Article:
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Talk – Tick, Talk: Integrating biological and social science research to address ticks and Lyme disease in Maine

March 2 @ 3:00 pm - 4:00 pm

| Free

Tick, TalkSpeaker: Carly Sponarski, Assistant Professor, Dept. of Wildlife, Fisheries & Conservation Biology, Faculty Fellow, Mitchell Center for Sustainability Solutions

Resilient agroecosystems have both healthy forests and healthy forest workers. This study will integrate natural and social science research, extension, and education to develop and test adaptive land management practices to protect private forest landowners, foresters, and loggers against exposure to tick-borne disease (TBD) and to manage the spread and persistence of TBD in the forest landscape. Due to climate change, Maine has experienced a five-fold increase in incidence of Lyme disease over the past decade, providing an urgent need and a unique socio-ecological context to investigate the effects of forest management on infectious disease transmission. Forest workers are at particularly high risk of contracting TBD due to their high occupational exposure to ticks and low perceptions of TBD risk. We are conducting applied ecological research to understand the impact of timber harvesting on risk of exposure to TBD and the causal mechanisms underlying observed patterns. We are conducting applied social science research to understand the economic, environmental, and production factors that influence private forest landowners’ decision-making processes related to land management and TBD prevention. We recently started our second year of this three year project. These results will be used to inform practical recommendations to mitigate the impacts of climate change on TBD transmission that are based on scientific data and compatible with landowners’ economic interests.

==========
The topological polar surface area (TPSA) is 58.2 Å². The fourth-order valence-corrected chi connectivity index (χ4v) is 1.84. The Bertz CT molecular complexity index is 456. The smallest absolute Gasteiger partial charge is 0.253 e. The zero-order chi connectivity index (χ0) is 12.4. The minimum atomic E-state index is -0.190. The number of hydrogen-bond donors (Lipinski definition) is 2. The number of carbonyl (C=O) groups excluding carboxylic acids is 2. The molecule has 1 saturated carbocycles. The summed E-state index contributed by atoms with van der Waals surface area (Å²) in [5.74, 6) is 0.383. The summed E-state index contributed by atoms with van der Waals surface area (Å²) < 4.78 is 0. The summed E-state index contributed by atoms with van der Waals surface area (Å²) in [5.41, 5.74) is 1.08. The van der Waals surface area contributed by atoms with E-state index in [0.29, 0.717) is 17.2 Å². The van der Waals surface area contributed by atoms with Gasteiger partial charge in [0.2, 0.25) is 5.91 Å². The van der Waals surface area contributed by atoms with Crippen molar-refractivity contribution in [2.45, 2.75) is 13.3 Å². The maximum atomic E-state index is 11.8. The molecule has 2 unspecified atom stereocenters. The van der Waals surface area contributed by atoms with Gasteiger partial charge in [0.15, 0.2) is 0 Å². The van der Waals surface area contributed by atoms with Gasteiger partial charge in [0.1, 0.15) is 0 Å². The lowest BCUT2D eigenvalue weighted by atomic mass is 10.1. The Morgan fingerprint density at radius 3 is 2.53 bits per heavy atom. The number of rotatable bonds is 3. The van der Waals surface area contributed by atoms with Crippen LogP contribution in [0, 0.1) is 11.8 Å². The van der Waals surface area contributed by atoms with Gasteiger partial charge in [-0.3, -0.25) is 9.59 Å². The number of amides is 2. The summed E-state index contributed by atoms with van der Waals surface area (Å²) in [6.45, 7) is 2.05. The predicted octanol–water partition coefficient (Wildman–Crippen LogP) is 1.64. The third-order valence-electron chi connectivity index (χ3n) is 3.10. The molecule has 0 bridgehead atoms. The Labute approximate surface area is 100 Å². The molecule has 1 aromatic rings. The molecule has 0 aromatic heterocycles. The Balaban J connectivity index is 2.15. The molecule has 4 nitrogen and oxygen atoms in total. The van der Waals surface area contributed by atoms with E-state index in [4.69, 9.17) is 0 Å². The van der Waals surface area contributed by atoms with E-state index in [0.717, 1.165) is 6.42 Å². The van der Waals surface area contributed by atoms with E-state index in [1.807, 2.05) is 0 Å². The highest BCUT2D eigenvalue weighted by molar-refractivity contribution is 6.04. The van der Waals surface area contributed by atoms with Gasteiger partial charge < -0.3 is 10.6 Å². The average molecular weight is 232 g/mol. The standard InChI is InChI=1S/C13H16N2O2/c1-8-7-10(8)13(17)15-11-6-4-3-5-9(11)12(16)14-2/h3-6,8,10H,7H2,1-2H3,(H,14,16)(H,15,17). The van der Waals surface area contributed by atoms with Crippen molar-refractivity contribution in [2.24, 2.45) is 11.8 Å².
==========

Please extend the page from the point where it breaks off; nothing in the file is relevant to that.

Carly Sponarski joined the Department of Wildlife, Fisheries, and Conservation Biology in August 2016. Prior to moving to Orono, Dr. Sponarski was a postdoctoral scholar in Dr. Nicole Ardoin’s Social Ecology lab at Stanford University. She obtained her PhD from Memorial University of Newfoundland in St. John’s, Canada, in Natural Resource Management within the Geography Department; a M.E.Des (Environmental Science) from the University of Calgary in the Faculty of Environmental Design; and a BSc in Animal Biology from the University of British Columbia.

Dr. Sponarski’s research interests focus on the intersection of human (social systems) and natural resources (ecological systems), thus her work is interdisciplinary in nature. At this intersection, she examines the social impacts of resource management – the community interactions, associated conflicts, and decision-making. This research is called, human dimensions of natural resources and she focuses on wildlife and fisheries management issues. Dr. Sponarski is interested in understanding future management directives/objectives, current management strengths/weaknesses, and public opinion towards difference species and management actions.

 

Details

Date:
March 2
Time:
3:00 pm - 4:00 pm
Cost:
Free
Event Category:

Organizer

Mitchell Center
Phone:
207-581-3195
Email:
umgmc@maine.edu
Website:
https://umaine.edu/mitchellcenter/

Venue

107 Norman Smith Hall
Mitchell Center - UMaine
Orono, ME 04469 United States
+ Google Map
Phone:
207-581-3195
Website:
http://umaine.edu/mitchellcenter/